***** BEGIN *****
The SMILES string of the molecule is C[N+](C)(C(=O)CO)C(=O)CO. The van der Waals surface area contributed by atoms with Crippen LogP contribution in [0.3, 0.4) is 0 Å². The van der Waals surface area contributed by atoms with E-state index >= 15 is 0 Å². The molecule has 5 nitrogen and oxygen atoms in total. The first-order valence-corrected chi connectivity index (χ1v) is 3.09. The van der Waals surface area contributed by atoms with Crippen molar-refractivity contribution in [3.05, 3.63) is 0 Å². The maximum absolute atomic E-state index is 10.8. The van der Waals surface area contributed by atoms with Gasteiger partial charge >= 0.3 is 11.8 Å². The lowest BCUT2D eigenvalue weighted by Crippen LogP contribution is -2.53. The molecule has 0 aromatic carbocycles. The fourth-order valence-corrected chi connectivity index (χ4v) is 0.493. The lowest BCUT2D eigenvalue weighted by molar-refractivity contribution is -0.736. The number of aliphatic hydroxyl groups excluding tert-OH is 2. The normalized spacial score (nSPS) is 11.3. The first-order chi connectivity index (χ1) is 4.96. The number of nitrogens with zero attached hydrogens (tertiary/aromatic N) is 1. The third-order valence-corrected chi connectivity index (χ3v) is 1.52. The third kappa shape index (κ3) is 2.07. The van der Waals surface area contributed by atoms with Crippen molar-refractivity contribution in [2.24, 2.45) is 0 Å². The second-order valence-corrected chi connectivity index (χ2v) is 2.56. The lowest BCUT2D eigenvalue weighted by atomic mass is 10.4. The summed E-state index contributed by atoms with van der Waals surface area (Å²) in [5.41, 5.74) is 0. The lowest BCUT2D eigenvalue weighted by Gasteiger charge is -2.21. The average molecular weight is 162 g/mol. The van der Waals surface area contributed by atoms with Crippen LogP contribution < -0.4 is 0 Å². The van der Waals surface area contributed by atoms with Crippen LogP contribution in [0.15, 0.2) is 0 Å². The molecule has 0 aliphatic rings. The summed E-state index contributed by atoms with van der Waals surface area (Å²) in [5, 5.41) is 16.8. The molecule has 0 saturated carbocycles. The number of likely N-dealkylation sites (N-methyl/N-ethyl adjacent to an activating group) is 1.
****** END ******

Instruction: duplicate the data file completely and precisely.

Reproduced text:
The SMILES string of the molecule is C[N+](C)(C(=O)CO)C(=O)CO. The van der Waals surface area contributed by atoms with Crippen LogP contribution in [0.3, 0.4) is 0 Å². The van der Waals surface area contributed by atoms with E-state index >= 15 is 0 Å². The molecule has 5 nitrogen and oxygen atoms in total. The first-order valence-corrected chi connectivity index (χ1v) is 3.09. The van der Waals surface area contributed by atoms with Crippen molar-refractivity contribution in [3.05, 3.63) is 0 Å². The maximum absolute atomic E-state index is 10.8. The van der Waals surface area contributed by atoms with Gasteiger partial charge >= 0.3 is 11.8 Å². The lowest BCUT2D eigenvalue weighted by Crippen LogP contribution is -2.53. The molecule has 0 aromatic carbocycles. The fourth-order valence-corrected chi connectivity index (χ4v) is 0.493. The lowest BCUT2D eigenvalue weighted by molar-refractivity contribution is -0.736. The number of aliphatic hydroxyl groups excluding tert-OH is 2. The normalized spacial score (nSPS) is 11.3. The first-order chi connectivity index (χ1) is 4.96. The number of nitrogens with zero attached hydrogens (tertiary/aromatic N) is 1. The third-order valence-corrected chi connectivity index (χ3v) is 1.52. The third kappa shape index (κ3) is 2.07. The van der Waals surface area contributed by atoms with Crippen molar-refractivity contribution in [2.24, 2.45) is 0 Å². The second-order valence-corrected chi connectivity index (χ2v) is 2.56. The lowest BCUT2D eigenvalue weighted by atomic mass is 10.4. The summed E-state index contributed by atoms with van der Waals surface area (Å²) in [5.41, 5.74) is 0. The lowest BCUT2D eigenvalue weighted by Gasteiger charge is -2.21. The average molecular weight is 162 g/mol. The van der Waals surface area contributed by atoms with Crippen LogP contribution < -0.4 is 0 Å². The van der Waals surface area contributed by atoms with Crippen LogP contribution in [0.15, 0.2) is 0 Å². The molecule has 0 aliphatic rings. The summed E-state index contributed by atoms with van der Waals surface area (Å²) in [5, 5.41) is 16.8. The molecule has 0 saturated carbocycles. The number of likely N-dealkylation sites (N-methyl/N-ethyl adjacent to an activating group) is 1.